Do you know how to cope with parenting stress? I’ve done it the wrong way, that’s for sure. One night after sitting in rush-hour traffic, struggling through new math, and eating a cold dinner, I was just done. So when my younger son ignored my repeated commands to get in the shower, I got an inch from his face and yelled, “GET IN THE SHOWER. NOW!”
Here’s the thing—that exact scenario is probably going to happen again, to me and to you. But a big part of knowing how to cope with parenting stress is knowing the right tool to use according to the problem. If we do, we’ll not only keep from looking like crazy monsters to our kids, but we’ll probably manage the situations better too. So try these 5 tools next time you’re, well…done.
The problem: You can’t control things.
There are moments every day when things are out of our hands, like when the pediatrician is running behind or the cake that was supposed to say “Happy Birthday, Daniel!” says “Happy Birthday, Danielle!” It’s part of a mom’s life.
The Tool: Flexibility
Stressing over things going exactly as you planned will rob you of your peace and make you and others really tired. Flexibility, on the other hand, will save your sanity and even provide you with a new idea or a great memory. Moms who know how to cope with parenting stress know flexibility is the equivalent of a Swiss Army knife.
The problem: You feel like you’re failing.
An older friend of mine joked that she started a “therapy fund” for her kids when they were toddlers. It’s true that moms constantly feel like we’re falling short of the gold standard that has been set for us, but all that criticism isn’t helping us love our children better.
The Tool: A Mom Friend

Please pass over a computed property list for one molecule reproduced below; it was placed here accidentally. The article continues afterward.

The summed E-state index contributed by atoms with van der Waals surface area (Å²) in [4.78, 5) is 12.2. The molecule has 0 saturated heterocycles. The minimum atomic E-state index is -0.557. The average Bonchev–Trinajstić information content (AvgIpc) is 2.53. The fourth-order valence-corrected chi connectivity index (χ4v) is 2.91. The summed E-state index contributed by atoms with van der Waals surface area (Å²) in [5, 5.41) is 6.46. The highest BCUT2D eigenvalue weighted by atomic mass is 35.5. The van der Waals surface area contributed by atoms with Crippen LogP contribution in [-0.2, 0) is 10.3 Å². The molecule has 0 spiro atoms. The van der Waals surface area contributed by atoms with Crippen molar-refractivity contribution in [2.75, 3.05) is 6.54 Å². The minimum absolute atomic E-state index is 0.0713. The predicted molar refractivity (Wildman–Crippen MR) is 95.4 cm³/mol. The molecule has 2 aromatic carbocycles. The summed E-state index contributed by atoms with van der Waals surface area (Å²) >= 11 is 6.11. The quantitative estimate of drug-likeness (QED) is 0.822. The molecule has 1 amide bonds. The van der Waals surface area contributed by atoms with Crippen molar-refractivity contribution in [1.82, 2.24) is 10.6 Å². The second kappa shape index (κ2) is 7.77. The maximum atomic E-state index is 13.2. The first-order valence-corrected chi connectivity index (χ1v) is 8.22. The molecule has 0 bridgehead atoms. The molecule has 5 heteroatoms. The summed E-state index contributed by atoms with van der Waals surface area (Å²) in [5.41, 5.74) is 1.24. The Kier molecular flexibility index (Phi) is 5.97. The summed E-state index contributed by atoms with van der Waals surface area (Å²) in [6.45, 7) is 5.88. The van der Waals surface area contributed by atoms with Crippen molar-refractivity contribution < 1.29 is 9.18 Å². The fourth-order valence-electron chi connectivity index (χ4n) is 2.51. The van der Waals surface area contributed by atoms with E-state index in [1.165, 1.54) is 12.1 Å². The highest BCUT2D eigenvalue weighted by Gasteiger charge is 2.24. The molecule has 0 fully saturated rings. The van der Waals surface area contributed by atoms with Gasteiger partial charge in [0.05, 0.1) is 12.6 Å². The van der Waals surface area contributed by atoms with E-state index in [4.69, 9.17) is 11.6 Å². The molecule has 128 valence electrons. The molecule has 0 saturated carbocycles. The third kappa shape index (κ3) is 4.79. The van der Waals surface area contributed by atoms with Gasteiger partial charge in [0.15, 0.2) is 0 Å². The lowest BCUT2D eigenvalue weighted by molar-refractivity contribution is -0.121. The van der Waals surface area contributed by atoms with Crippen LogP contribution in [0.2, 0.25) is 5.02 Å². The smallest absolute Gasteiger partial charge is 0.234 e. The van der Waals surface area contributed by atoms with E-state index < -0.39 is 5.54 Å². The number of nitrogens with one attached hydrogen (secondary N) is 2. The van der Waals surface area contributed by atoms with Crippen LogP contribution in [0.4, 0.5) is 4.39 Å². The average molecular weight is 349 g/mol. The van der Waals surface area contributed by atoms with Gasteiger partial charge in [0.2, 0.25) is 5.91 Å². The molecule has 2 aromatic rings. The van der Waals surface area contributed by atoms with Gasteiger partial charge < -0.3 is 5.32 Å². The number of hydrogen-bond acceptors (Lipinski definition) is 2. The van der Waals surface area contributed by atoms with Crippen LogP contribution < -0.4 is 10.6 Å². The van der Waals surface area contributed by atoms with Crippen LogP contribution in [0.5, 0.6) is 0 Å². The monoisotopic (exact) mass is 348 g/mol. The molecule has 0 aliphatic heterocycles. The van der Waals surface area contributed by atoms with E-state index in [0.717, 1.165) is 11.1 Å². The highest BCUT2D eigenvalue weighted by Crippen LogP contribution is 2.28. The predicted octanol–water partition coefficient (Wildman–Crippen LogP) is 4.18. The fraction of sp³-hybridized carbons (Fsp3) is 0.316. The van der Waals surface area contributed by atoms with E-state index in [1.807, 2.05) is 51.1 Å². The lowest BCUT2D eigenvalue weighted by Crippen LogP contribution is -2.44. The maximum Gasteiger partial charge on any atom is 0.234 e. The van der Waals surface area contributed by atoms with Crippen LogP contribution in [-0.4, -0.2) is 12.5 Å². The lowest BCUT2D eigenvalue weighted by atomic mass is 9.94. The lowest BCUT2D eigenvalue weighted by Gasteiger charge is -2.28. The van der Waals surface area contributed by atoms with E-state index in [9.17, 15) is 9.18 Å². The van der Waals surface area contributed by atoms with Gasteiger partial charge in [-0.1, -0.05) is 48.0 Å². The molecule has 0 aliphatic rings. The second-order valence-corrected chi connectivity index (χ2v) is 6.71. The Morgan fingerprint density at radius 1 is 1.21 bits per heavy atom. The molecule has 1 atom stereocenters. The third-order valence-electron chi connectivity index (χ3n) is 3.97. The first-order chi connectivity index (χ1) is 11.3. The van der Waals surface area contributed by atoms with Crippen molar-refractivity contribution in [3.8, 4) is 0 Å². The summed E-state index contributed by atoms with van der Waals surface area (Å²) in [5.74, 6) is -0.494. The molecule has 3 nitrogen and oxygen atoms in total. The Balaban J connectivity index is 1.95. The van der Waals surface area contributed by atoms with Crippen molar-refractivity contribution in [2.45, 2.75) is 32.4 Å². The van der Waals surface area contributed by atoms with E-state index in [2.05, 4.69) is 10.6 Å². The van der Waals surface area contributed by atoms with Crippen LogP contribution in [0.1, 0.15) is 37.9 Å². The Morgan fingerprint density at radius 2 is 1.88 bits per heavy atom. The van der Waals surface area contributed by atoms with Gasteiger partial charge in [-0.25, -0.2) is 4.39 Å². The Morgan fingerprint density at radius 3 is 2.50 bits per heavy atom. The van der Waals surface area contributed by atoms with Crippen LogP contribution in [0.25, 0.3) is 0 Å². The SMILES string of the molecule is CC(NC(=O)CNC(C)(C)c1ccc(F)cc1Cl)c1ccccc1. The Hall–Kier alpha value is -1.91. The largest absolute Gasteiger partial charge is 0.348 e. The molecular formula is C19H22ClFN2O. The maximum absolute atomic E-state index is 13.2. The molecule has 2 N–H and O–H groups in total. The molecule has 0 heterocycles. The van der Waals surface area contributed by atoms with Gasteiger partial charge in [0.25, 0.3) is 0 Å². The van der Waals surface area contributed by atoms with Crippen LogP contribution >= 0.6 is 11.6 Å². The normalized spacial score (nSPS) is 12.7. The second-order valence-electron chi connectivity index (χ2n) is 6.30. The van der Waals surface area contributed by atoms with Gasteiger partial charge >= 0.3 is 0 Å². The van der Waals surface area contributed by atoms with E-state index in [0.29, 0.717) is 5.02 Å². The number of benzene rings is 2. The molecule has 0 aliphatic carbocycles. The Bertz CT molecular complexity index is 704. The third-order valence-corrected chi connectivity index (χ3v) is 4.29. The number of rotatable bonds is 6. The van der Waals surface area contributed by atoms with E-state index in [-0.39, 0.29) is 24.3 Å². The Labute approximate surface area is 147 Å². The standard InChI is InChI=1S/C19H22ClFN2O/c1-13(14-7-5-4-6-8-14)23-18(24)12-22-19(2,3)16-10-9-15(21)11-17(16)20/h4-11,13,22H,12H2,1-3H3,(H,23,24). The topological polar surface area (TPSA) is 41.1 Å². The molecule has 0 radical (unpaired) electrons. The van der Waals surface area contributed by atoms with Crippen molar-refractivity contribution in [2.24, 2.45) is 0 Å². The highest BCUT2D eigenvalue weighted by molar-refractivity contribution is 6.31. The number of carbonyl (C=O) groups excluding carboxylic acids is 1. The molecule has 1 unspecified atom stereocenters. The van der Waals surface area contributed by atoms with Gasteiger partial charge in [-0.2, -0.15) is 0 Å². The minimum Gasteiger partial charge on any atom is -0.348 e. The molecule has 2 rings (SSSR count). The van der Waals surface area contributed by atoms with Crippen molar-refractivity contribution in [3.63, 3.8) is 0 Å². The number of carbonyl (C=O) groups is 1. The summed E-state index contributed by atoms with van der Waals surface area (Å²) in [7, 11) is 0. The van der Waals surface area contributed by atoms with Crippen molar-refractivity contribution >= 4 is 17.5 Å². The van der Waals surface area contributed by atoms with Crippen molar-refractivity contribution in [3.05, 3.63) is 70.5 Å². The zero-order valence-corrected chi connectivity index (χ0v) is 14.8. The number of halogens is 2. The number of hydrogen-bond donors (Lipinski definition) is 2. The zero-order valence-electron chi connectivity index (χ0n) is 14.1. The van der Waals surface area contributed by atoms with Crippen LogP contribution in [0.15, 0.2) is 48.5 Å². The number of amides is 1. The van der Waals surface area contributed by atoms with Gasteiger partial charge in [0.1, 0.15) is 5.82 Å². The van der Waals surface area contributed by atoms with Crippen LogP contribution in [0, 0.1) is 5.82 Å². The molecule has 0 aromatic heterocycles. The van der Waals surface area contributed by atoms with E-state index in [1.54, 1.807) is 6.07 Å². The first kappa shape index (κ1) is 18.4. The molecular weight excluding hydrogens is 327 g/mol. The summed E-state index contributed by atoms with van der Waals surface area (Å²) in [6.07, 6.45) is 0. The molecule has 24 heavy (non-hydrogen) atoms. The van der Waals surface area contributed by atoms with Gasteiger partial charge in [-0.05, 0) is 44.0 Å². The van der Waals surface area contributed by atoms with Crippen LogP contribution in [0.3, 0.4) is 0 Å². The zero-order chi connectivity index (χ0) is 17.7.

There are very few burdens in life that lunch with a friend can’t lighten. Chatting with another mom will remind you that you’re not alone, that your kids are doing just fine, and that what appears to be a failure might actually be a parenting victory. And at the least, you can have a good cry.
The problem: You are ready to explode.
I’d lit the candles on my older son’s cake. We were ready to sing. The wax was melting. My younger son was flipping over the back of the couch, completely ignoring me as I yelled, “Get over here so we can do this!” I grabbed his arm and pulled him to a chair and yelled, “Sit down, now!”
The Tool: Your Go-To Calming Mechanism
This isn’t one-size-fits-all, but I’ll tell you what I use: upstairs brain/downstairs brain. Imagine that your brain is a two-story house. The downstairs brain is in primitive mode. No reasoning. Just responses. The upstairs is more evolved and logical. When I am ready to explode, I think, “How can I stay upstairs?” Figure out your calming tool and keep it in your back pocket.
The problem: You can’t juggle one more thing.
Dinner should’ve been started 10 minutes ago, someone needs help with homework, the load in the wash is starting to smell, work is texting you… Even though you’re an expert juggler, if one more ball gets thrown at you, something is going to get dropped.
The Tool: Perspective
Which of the balls you’re juggling are made of rubber and which are made of glass? Some balls are always glass (your mental health) and can’t be dropped. Some others become glass for a moment (there’s a math test tomorrow and your daughter needs help studying). Identify what matters most and don’t drop it for something that just feels urgent for a moment.
The problem: Your kid screws up.
It’s bound to happen. Your child, whom you’ve taught right from wrong, will at some point choose “wrong.” You’ll get an email informing you that your daughter used her phone to cheat on that math test or something equally disappointing. The wrong response is a random punishment or manipulating things to get her out of the natural consequence.
Appropriate consequences require creativity, but they turn mess-ups into opportunities for growth.
The Tool: Appropriate Consequences
Forcing your daughter to clean the toilets because she cheated on a test is not an appropriate consequence. Writing an apology letter to the teacher, accepting the failing grade, and asking for extra work to make up for the zero (work she now has time to do because her phone has been taken away) is a consequence that will build character. Appropriate consequences require creativity, but they turn mess-ups into opportunities for growth.
Do you know how to cope with parenting stress? What tools do you use?